How to setup Progressive Web App (PWA) on Laravel Vapor

The Problem

When you use Laravel Vapor in your project, all the files you throw in your /public folder is grabbed by the Vapor CLI, Uploaded to S3 and configured to be served via CloudFront.

This is usually fine, but it means that in practice, your files are no longer "on your root domain", they are served via a CloudFlare domain like:

For images, fonts and icons that are used within your application, this is fine.


For certain types of files like manifest.json files used by PWAs, ads.txt used by Google Adsense for verification, robots.txt and sometimes sitemaps.xml, it is a hit-and-miss if that will work or not, since you are essentially pointing to a file on an external domain.

If you think about that for a few seconds, it makes sense why that would not work, since if they allowed that to work for things like domain ownership verification etc, it could potentially lead to you proving ownership of someone leses website if you somehow manage to inject some html into a page.

So we have a problem, if you follow any of the million guides on how to setup a PWA, you will most likely run into an issue, where it works fine locally, but when you deploy it to vapor, it will not work, because it can't find the manifest file, because, it is not on your domain anymore.

But surely the Laravel team, thought of this type of use case?

They did, eventually, by adding this option:

However, it has a fatal flaw... I will not work with json files.

Why you ask?, it is because changing this behaviour now, could break existing projects, see this comment for more context.

Anyways, enough preamble, let's do what you came here for, solve the problem.

How to bypass the problem

We can bypass the entire problem by setting up a file proxy within your application.

"What is a file proxy?"

I pretend you ask, knowing that you most likely already know, but needing to move the sentence along into an explanation anyways.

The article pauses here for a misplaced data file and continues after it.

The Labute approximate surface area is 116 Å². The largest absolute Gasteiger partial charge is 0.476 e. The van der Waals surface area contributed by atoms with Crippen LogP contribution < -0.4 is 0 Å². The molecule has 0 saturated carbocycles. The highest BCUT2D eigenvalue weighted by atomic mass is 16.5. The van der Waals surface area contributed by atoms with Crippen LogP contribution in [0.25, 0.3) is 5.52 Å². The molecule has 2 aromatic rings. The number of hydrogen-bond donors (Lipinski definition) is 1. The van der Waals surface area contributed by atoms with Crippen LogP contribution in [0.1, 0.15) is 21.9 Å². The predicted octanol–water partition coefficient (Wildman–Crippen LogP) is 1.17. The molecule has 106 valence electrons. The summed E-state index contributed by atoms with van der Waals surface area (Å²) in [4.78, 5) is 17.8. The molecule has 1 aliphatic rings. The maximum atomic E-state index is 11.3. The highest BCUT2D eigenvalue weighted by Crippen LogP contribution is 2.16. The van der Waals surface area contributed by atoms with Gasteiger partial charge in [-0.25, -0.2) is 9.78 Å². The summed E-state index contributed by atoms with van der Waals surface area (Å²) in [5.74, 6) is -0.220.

It's when a browser asks your server for a file (like /manifest.json) and instead of a web server (apache, nginx etc) serving the file from the document root, the web application does that job itself, in our case by mapping a route that matches the filename to a controller that will return the file contents with the correct headers.


Route::get('/manifest.json', [AssetProxyController::class, "manifest"]);
Route::get('/serviceWorker.js', [AssetProxyController::class, "serviceWorker"]);
Route::get('/proxy/{file}', [AssetProxyController::class, "proxyFile"]);

Folder structure:

For reference, this is where the files mentioned in the article is located, It always pissed me off when blogs and even documentation (Looking at you ChartJS documentation!) fail to mention "WHERE" things are located, as if you are magically supposed to know.

So here you go:


"File Proxy" Controller

Note that we are doing some Str::replace() stuff in here.


namespace App\Http\Controllers;

use Illuminate\Support\Str;

class AssetProxyController extends Controller
    public function manifest()
        return response(file_get_contents(resource_path("proxy/manifest.json")), 200, [
            "Content-Type" => "application/json",

    public function serviceWorker()
        $assetRoot = rtrim(asset("/"), "/");

        $content = file_get_contents(resource_path("proxy/serviceWorker.js"));

        // TAKE NOTE OF THIS!!